The first micronucleus (MN) study with urine derived cells (UDC) appeared 30 years ago. So far, 56 investigations have been published with this method and it was shown that it can be used for the detection of chromosomal damage caused by environmental and lifestyle factors as well as by occupational exposures and certain diseases This approach may be also useful as a diagnostic tool for the detection and prognosis of bladder cancer. The test system has been improved in the last years, i.e., it was shown that, apart from MN also other nuclear anomalies can be evaluated in UDC which are found in other types of epithelial cells as well (e.g., in oral and nasal cells) and are indicative for acute toxicity (pyknosis, karyorrhexis, karyolysis, condensed chromatin) and genomic instability (nuclear buds, binucleates). Furthermore, an improved protocol with Carnoy I fixation and Papanicolaou stain was developed which enables the discrimination between cells which originate from the cervix and those from the urothelium. The evaluation of the currently available results indicates that exposures and health conditions which are associated with increased cancer rates in the bladder (and possibly also in other organs) lead to positive results in MN-UDC assays and a limited number of studies indicate that this method may be equally sensitive as other more frequently used human biomonitoring assays. The major shortcoming of the UDC-MN method is the lack of standardization; the evaluation of the current data shows that a variety of staining and fixation methods are used and that the numbers of evaluated cells vary over a broad range. These inconsistencies may account for the large inter-laboratory variations of the background frequencies. In order to improve the reliability of the method, further standardization and validation is required. Therefore an international program should be initiated in which a similar strategy could be used as in previous validation/standardization projects concerning MN-cytome assays with lymphocytes and buccal cells.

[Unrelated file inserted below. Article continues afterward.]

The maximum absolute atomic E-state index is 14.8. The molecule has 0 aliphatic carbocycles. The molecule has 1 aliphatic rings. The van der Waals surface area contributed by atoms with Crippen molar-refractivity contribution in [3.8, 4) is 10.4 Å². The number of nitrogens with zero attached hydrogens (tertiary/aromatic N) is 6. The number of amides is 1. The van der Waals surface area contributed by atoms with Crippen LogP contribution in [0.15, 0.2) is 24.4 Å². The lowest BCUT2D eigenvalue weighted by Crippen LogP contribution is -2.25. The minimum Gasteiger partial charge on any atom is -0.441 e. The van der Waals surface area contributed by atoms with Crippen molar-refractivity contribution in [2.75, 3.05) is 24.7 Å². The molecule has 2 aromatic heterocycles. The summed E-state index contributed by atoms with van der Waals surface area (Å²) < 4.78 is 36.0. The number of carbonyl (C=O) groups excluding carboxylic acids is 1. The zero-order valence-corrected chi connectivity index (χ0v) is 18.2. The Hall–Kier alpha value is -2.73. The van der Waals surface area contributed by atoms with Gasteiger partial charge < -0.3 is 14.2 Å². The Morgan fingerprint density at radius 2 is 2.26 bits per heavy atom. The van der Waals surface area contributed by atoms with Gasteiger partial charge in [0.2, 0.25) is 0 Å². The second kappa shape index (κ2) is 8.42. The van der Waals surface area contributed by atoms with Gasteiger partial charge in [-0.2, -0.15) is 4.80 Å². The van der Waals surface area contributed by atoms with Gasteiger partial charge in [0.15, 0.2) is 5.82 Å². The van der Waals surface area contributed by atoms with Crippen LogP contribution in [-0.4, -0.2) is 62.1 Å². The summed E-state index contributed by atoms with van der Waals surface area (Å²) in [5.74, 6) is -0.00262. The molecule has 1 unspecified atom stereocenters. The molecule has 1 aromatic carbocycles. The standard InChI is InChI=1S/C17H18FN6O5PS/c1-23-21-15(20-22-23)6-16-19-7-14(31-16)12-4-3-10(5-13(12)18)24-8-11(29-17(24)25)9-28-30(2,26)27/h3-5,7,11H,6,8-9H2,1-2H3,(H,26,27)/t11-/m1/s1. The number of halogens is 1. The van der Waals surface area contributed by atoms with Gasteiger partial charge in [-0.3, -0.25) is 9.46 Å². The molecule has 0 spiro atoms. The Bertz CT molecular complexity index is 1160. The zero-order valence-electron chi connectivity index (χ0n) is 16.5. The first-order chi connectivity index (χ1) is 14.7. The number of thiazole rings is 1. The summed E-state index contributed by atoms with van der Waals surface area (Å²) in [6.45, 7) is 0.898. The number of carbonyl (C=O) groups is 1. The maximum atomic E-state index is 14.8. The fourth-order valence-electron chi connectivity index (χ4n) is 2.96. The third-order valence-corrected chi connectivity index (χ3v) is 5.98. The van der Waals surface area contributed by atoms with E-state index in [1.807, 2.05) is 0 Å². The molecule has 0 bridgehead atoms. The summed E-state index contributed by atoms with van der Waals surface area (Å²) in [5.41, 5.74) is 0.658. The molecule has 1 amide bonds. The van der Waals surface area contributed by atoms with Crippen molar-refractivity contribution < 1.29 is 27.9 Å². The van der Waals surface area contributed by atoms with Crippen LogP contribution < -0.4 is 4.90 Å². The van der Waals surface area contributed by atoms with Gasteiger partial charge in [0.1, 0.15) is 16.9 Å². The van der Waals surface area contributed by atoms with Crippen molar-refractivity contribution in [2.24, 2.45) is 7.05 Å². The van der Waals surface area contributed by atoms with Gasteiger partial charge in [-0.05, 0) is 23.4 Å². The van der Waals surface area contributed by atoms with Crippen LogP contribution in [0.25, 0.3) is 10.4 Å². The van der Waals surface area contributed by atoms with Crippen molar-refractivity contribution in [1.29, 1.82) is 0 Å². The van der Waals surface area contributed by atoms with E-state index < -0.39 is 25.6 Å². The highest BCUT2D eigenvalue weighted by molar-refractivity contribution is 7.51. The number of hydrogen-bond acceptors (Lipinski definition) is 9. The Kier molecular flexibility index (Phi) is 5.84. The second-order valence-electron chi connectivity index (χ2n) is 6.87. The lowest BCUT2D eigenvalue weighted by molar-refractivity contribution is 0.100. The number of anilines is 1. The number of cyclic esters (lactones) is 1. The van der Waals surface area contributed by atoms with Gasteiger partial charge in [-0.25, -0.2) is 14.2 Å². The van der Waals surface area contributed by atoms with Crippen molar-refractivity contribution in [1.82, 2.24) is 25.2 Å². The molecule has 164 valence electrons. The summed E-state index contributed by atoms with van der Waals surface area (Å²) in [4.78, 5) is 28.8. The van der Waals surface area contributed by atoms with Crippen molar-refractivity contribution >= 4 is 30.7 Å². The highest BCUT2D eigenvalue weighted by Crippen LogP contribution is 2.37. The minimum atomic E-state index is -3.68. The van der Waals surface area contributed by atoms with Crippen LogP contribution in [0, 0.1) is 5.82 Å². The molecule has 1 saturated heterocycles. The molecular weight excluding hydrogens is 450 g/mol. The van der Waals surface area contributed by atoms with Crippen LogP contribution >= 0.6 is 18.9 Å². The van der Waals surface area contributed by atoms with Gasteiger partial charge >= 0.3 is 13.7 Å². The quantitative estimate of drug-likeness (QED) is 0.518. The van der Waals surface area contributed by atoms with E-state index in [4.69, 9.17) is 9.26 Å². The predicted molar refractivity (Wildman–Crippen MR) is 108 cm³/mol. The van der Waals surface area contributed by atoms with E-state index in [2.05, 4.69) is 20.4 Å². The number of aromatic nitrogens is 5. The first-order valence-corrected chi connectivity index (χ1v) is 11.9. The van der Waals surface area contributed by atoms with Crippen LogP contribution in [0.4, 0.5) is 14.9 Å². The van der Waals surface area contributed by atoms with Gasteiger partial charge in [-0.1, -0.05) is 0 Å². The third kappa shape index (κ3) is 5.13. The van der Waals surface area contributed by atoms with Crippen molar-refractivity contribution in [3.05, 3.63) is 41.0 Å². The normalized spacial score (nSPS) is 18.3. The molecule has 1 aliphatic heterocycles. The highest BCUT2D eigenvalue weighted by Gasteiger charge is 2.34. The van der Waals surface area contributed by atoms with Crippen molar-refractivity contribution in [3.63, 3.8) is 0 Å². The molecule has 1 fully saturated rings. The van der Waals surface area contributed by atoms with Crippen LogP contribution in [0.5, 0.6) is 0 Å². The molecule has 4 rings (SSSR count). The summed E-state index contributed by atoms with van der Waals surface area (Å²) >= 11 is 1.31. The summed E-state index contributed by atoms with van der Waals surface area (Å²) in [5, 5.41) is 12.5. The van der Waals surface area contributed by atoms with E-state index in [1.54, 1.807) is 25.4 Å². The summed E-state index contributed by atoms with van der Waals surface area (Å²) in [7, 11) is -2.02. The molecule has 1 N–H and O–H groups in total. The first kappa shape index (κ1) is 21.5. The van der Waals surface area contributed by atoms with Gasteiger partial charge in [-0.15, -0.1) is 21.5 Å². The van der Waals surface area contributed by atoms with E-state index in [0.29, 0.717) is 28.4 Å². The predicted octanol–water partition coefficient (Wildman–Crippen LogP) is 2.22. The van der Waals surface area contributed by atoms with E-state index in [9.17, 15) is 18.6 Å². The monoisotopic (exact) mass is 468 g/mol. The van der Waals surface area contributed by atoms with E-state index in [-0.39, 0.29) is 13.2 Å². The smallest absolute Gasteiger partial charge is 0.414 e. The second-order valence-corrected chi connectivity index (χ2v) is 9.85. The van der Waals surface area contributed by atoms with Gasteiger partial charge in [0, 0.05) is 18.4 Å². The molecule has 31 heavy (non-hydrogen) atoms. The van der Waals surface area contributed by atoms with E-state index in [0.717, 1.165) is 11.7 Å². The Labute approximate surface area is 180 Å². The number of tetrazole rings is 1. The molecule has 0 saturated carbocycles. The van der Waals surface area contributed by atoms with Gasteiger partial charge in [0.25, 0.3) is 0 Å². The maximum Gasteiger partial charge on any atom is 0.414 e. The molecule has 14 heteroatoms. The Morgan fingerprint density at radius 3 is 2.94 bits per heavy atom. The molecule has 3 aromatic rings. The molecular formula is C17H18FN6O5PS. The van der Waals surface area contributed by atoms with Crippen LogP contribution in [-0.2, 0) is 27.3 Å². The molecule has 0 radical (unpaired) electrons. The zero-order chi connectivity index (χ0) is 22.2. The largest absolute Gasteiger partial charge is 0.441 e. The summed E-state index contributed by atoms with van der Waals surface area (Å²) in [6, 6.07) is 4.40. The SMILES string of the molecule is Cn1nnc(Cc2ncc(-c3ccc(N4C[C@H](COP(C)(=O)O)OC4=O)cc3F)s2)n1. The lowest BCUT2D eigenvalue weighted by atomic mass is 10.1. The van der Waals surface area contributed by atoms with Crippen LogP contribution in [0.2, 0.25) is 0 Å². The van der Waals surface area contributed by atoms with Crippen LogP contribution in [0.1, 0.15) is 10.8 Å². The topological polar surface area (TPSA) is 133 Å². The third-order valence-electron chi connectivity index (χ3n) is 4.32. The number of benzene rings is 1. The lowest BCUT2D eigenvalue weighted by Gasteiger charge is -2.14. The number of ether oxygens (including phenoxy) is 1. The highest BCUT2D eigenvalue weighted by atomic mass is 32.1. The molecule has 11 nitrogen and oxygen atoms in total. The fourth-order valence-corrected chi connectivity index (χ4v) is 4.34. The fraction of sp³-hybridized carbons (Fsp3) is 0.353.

- Cancer risks
- Urine derived cells
- Urothelial cells
ASJC Scopus subject areas
- Health, Toxicology and Mutagenesis